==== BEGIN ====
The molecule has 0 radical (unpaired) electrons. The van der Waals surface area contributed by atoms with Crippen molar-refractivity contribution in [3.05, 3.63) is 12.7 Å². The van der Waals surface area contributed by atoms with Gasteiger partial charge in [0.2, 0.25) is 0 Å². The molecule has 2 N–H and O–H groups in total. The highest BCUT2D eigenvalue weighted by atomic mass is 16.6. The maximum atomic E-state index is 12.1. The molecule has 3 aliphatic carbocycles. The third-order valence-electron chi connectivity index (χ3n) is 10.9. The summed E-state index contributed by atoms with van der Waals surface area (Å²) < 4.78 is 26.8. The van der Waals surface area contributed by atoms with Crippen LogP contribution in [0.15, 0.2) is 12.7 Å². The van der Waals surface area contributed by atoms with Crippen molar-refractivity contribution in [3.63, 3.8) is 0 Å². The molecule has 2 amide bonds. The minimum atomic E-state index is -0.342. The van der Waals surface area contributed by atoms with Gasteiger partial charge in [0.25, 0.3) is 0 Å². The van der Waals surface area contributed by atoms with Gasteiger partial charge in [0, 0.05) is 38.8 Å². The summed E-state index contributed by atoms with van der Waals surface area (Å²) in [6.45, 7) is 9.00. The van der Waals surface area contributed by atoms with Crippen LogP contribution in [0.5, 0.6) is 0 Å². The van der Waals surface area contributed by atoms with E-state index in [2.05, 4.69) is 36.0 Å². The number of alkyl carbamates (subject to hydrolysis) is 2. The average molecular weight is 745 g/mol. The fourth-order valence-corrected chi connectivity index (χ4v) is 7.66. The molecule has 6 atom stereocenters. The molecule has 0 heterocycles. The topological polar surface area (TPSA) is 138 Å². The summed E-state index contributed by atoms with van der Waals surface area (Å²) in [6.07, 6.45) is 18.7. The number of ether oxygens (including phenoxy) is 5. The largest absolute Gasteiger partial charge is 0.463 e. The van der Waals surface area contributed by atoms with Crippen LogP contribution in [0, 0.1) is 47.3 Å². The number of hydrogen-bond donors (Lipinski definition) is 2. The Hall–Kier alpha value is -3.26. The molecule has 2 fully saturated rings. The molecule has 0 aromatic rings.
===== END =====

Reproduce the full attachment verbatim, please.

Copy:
The molecule has 0 radical (unpaired) electrons. The van der Waals surface area contributed by atoms with Crippen molar-refractivity contribution in [3.05, 3.63) is 12.7 Å². The van der Waals surface area contributed by atoms with Gasteiger partial charge in [0.2, 0.25) is 0 Å². The molecule has 2 N–H and O–H groups in total. The highest BCUT2D eigenvalue weighted by atomic mass is 16.6. The maximum atomic E-state index is 12.1. The molecule has 3 aliphatic carbocycles. The third-order valence-electron chi connectivity index (χ3n) is 10.9. The summed E-state index contributed by atoms with van der Waals surface area (Å²) < 4.78 is 26.8. The van der Waals surface area contributed by atoms with Crippen LogP contribution in [0.15, 0.2) is 12.7 Å². The van der Waals surface area contributed by atoms with Crippen molar-refractivity contribution in [3.63, 3.8) is 0 Å². The molecule has 2 amide bonds. The minimum atomic E-state index is -0.342. The van der Waals surface area contributed by atoms with Gasteiger partial charge in [0.25, 0.3) is 0 Å². The van der Waals surface area contributed by atoms with Gasteiger partial charge in [0, 0.05) is 38.8 Å². The summed E-state index contributed by atoms with van der Waals surface area (Å²) in [6.45, 7) is 9.00. The van der Waals surface area contributed by atoms with Crippen LogP contribution in [0.5, 0.6) is 0 Å². The van der Waals surface area contributed by atoms with E-state index in [2.05, 4.69) is 36.0 Å². The number of alkyl carbamates (subject to hydrolysis) is 2. The average molecular weight is 745 g/mol. The fourth-order valence-corrected chi connectivity index (χ4v) is 7.66. The molecule has 6 atom stereocenters. The molecule has 0 heterocycles. The topological polar surface area (TPSA) is 138 Å². The summed E-state index contributed by atoms with van der Waals surface area (Å²) in [6.07, 6.45) is 18.7. The number of ether oxygens (including phenoxy) is 5. The largest absolute Gasteiger partial charge is 0.463 e. The van der Waals surface area contributed by atoms with Crippen LogP contribution in [0, 0.1) is 47.3 Å². The number of hydrogen-bond donors (Lipinski definition) is 2. The Hall–Kier alpha value is -3.26. The molecule has 2 fully saturated rings. The molecule has 0 aromatic rings.